Skip to main content

Methodology for Passive Analysis of a Commodity Internet Link

Nevil Brownlee, University of Auckland, Auckland, New Zealand
KC Claffy, & Margaret Murray, CAIDA at San Diego Supercomputer Center, University of California, San Diego
Evi Nemeth, University of Colorado, Boulder, Colorado

Passive monitoring of Internet links can provide important data on a variety of Internet performance parameters. We use two publicly available monitoring tools, exploring their synergy and relevance for collecting and analyzing Internet flow data. Our passive network measurements involve snooping packet headers on a link to gather information for traffic analysis rather than actively injecting packets to gauge network behavior. We use a CoralReef monitor to gather link packet data and the NeTraMet real-time traffic flow measurement (RTFM) meter to filter the packet stream and analyze flows of interest. Both tools focus on information in the packet headers, not the payload contents.

In our campus environment, all commercial Internet traffic to and from the University traverses one commodity ATM OC3 link, rate-limited to 20Mbps. While this Internet link is not the only path off-campus, it provides a good source of Internet data for research and operations monitoring. Campus personnel responsible for network operations can use the CoralReef / NeTraMet measurement methodology for both real-time incident detection and long range capacity planning. Internet researchers find such data valuable for empirical validation of models and assumptions, and for generating realistic input to network simulators. We use this methodology for several case studies concerning the campus commodity Internet connection. As expected, total traffic on this link shows the clear effect of student workload trends as our measurements span the end of a semester and beginning of summer break. More surprising are results showing:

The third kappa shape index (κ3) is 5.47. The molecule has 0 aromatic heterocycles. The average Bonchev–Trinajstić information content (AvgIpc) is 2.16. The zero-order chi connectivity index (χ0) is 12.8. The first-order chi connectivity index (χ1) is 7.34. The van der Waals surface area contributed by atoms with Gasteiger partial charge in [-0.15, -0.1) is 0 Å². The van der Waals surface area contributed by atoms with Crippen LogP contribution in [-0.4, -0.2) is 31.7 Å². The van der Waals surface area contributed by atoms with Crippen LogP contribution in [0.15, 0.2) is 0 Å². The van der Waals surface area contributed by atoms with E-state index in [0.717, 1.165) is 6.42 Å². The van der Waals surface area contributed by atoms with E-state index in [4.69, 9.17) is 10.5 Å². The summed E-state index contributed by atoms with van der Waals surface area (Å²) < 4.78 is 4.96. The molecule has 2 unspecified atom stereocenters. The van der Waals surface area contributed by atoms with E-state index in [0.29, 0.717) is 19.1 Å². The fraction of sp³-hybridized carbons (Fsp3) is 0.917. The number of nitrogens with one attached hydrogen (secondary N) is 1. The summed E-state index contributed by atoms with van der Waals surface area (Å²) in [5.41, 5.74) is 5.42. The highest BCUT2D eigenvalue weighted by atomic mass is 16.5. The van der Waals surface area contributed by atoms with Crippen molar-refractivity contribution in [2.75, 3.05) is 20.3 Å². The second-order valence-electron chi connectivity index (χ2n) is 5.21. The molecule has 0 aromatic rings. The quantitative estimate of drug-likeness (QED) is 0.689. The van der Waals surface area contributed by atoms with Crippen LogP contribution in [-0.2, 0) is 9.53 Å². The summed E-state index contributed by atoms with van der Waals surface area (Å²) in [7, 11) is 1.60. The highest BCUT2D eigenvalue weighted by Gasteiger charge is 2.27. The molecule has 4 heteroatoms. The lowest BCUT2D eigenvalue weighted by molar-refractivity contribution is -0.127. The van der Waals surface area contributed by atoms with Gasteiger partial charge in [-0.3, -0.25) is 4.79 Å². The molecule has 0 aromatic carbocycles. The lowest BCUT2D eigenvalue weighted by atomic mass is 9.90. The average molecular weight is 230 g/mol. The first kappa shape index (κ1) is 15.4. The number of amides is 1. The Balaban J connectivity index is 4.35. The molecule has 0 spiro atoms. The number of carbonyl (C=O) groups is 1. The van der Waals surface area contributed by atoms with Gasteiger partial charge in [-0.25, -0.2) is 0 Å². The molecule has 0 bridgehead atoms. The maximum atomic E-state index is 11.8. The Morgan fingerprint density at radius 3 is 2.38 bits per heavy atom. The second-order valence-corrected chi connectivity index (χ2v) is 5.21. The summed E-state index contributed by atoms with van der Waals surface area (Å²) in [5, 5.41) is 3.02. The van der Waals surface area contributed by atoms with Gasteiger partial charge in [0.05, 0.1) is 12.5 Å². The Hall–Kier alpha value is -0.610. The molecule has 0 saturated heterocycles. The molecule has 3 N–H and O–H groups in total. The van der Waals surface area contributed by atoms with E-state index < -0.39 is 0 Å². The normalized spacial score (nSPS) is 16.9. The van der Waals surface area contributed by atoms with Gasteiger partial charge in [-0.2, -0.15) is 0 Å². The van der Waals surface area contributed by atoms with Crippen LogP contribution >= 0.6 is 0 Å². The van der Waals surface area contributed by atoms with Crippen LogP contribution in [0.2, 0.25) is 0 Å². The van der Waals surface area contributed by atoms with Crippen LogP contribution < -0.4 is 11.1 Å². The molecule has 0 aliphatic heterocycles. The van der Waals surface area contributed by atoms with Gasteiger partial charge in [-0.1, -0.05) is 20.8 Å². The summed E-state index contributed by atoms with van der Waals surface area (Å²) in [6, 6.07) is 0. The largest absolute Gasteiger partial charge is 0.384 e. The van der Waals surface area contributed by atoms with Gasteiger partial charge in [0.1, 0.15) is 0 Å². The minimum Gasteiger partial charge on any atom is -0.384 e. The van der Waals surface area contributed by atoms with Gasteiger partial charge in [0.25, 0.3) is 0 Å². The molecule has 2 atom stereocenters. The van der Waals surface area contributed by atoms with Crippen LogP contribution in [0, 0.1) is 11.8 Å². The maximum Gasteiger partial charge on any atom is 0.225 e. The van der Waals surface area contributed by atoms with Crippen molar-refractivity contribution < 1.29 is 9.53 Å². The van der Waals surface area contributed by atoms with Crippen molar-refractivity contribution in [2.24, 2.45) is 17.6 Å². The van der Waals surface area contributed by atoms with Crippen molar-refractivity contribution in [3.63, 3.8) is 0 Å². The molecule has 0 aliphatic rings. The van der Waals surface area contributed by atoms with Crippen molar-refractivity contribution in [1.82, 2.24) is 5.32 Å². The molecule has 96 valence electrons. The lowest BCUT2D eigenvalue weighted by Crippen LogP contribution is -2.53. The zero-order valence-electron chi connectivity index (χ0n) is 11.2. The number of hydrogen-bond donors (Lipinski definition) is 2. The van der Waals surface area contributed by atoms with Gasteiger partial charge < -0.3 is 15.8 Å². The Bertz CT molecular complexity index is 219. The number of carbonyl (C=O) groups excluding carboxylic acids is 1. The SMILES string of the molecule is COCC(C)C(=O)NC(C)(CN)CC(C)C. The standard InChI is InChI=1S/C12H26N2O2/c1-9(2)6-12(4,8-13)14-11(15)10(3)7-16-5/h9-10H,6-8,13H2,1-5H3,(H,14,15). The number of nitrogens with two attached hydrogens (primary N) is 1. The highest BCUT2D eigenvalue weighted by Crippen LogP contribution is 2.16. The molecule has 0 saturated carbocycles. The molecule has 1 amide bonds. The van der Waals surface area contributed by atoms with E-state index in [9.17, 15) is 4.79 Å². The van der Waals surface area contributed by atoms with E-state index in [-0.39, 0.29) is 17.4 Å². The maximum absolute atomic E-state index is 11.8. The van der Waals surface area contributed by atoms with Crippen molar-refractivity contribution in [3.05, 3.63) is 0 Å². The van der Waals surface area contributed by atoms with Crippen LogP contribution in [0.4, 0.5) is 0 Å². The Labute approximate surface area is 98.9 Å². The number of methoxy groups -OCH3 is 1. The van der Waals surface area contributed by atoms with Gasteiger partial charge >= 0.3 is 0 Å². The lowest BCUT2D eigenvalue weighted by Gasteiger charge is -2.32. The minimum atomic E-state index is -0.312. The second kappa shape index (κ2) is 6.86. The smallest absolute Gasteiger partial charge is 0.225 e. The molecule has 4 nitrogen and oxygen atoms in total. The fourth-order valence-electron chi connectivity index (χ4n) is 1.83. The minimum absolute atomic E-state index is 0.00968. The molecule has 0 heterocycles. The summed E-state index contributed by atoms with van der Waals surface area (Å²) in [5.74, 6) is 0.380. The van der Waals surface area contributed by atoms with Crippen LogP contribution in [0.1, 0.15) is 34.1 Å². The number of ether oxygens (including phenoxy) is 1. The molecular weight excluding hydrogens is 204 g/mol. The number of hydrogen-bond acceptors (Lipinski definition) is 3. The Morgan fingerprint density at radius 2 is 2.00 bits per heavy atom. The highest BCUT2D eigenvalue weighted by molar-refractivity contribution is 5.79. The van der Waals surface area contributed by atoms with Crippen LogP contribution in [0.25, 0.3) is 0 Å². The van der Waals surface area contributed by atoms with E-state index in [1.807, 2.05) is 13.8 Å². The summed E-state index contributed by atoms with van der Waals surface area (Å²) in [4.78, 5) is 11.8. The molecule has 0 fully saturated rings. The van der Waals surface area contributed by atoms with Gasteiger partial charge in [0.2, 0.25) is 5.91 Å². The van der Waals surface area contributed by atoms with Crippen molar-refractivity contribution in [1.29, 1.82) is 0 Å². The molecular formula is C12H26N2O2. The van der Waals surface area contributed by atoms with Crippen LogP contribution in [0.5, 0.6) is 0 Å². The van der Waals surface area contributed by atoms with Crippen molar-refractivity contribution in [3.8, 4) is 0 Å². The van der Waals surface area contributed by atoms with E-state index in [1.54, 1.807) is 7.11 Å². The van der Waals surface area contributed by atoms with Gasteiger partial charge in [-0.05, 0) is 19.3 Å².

1. high loss rates in DNS flows to root name servers, suggesting that the robustness of DNS is masking significant congestion based packet loss, and
  2. TCP flows, though generally longer than UDP flows, are still quite short: over 75% contain fewer than 10 packets and fewer than 2 kBytes. NeTraMet's RTFM approach to collecting traffic flow data allows flexibility in defining flows, using a high-level language to configure a traffic meter. As much data reduction as possible is performed on the meter. The data is then post-processed with Perl scripts to produce graphs. NeTraMet is currently used by ISP operations personnel and university network administrators mainly to collect traffic data for billing and network engineering purposes, but our investigation demonstrates its additional utility as a research tool.

As in any measurement project, one must decide beforehand what to measure. One can begin with a hypothesis, then develop a ruleset to collect data that tests that hypothesis. As understanding improves, one can modify the ruleset, and so on. In this kind of study, it can be very helpful to use a Coral monitor to capture a header trace file and test many different NeTraMet rulesets against the same data. Such flexibility makes the CoralReef-coupled version of NeTraMet of tremendous value for research.